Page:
The San Jose Sharks went 2-2 this week, even though only one of the
four teams they were playing was in playoff position at the time of the
game. This does not speak of a team that is ready to shed its past
Granted, all four games were on the road, but we have been hearing all year about how this is the best road team in the league. Sure, they were without Marc-Edouard Vlasic, second on the blueline in minutes per game, but there were plenty of players to step in even before the trade for Niclas Wallin.
Sure, they were without Manny Malhotra, but he is a checking line centre, and there are plenty of capable players to rotate in. Jamie McGinn should be getting more playing time, anyway.
The bottom line is the Sharks got outshot in two games and were even in a third, leading to a 120-135 disadvantage for the week. Naturally, they were outscored 7-10 in the process.
This year, San Jose has only outshot opponents by an
average of .4 shots/game, rather than leading the league in that margin
as they did last year. This means that against the good teams who
control the puck better, unless Evgeni Nabokov steals the game--an
increasingly less likely event as he wears down and as San Jose plays playoff teams with better goalies--the Sharks are not going to win.
Usually, the team that gets the most shots gets the fewest blocks, but San Jose had a 49-52 deficit in this all-important category, too. They simply lacked the work ethic it takes to win on the road, further evidenced by the fact that they were outhit in every game of the week, and 89-125 overall.
The good news is the Sharks still managed to win the faceoff battle. Ironically, in each game the team that lost this battle was within one faceoff win of the winning team, with one tie.
A 124-123 edge might not seem like much for a team that is best in the league in this category, but the road team is at a significant disadvantage in the circle. Moreover, they faced good faceoff teams: Detroit, Toronto, and Columbus are all in the top-11 (Buffalo is 24th).
Perhaps more positive is that the Sharks, one of the most turnover-prone teams in the league, had fewer giveaways in all four games. While they also had fewer takeaways, the difference was a plus-seven margin for San Jose.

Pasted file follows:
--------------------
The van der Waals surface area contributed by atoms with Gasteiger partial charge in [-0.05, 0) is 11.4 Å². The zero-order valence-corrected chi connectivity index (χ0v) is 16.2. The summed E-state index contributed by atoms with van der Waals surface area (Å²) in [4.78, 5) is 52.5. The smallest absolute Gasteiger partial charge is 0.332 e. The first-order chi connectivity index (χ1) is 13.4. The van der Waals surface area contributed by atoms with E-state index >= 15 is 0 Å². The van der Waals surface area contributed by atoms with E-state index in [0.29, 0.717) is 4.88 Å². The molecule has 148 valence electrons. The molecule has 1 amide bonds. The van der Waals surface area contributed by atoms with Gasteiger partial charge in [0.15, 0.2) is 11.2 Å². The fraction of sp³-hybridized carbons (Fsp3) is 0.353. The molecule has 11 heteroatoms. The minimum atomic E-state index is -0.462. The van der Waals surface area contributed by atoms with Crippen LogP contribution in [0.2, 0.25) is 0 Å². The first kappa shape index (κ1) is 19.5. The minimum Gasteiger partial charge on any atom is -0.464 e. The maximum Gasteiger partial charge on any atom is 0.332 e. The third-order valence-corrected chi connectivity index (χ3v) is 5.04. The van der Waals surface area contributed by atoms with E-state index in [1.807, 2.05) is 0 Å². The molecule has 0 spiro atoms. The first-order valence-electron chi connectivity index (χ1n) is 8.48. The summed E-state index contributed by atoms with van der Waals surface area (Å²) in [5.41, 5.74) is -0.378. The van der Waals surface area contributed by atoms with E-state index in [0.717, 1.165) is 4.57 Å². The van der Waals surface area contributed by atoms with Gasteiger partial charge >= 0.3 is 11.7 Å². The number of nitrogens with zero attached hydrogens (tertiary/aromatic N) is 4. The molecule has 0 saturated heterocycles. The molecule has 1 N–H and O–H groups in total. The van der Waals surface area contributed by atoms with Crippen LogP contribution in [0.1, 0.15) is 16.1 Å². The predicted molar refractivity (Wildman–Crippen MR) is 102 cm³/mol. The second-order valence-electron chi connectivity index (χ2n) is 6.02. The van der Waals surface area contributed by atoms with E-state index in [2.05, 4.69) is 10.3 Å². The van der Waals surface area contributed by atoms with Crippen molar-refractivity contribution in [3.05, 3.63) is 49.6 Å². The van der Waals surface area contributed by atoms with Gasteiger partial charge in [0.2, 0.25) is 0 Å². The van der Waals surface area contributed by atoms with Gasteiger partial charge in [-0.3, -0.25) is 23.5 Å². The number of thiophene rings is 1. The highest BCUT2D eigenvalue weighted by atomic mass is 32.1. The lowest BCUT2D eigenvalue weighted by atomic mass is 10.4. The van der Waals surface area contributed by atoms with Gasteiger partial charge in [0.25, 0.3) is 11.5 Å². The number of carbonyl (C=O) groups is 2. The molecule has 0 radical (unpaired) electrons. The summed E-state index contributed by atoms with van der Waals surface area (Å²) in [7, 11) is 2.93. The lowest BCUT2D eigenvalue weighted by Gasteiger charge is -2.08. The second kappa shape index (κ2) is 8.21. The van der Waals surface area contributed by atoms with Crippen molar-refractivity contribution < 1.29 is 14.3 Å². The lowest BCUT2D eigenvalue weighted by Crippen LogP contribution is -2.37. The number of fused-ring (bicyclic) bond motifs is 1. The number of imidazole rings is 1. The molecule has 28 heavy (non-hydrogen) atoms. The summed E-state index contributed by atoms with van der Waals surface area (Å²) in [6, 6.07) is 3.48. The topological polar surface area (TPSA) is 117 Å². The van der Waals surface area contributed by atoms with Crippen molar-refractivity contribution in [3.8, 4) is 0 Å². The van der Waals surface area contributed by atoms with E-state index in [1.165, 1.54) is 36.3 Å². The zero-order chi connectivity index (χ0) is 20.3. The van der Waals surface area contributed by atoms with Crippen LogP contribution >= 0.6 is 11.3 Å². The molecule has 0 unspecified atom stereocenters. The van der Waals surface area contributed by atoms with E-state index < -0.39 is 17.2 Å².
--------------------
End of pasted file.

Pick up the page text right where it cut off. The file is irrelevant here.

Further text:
Of course, this is really more a manifestation of the lack of time they had with the puck despite their faceoff advantage. This was because the Sharks passing was horrific, and they spent more time chasing the puck than their opponents rather than having it on their stick, also leading to opponent opportunities to deliver more hits.
This team has got to do something, or they will not go past the second round for the fifth year in a row. And I do not mean trading for a third-pair defenceman like Wallin.
The reason this is urgent and I do not believe we can continue to play for the future is that a dozen of the active Sharks are free agents on July 1. With raises coming to them, Wilson will not be able to make this team even as good as it is this season, and this is an all-in year.
This is especially true with the Penguins and Capitals on the verge of having dynasties, and Chicago (if they can solve their cap issues), Vancouver, Colorado, and Los Angeles having the chance to do the same in the West.
I know this for sure--this team, as is with only tweaks, may get to the conference finals at best (and I would bet against it) this season. But despite the urgency of my view, there are few things the Sharks are missing, making a trade all the more sensible.
In fact, it is possible
to sum up all of what the Sharks lack in four words: depth at the top,
visible in all three units. (The team still lacks some grit, but a
trade will only add a modicum of that.)
- Thomas Greiss' lack of playing time suggests the team is not
comfortable with him, but I think he is an adequate backup goalie. We
will know this after we see him in the Olympics behind an overmatched
team, and can make a trade if necessary.
- The Sharks only good forward line is the first one. The three forwards on the top line have scored 86 goals, and the other 20 who have gotten playing time just 83. The second line has 45 of the remaining goals, so even though the checking lines play with energy and grit, they are not a threat to score.
- San Jose also has only one marquee defenceman, Dan Boyle. He has
45 points in 56 games (.80 points/game), and the other nine who have
played have 78 points in317 games with the Sharks (.25/game).
Doug Wilson finally accepted that the Sharks have tougher, younger,
and more-skilled enforcers, and dumped Jody Shelley for a sixth-round
pick (exactly what they gave up to get him). Maybe that was to clear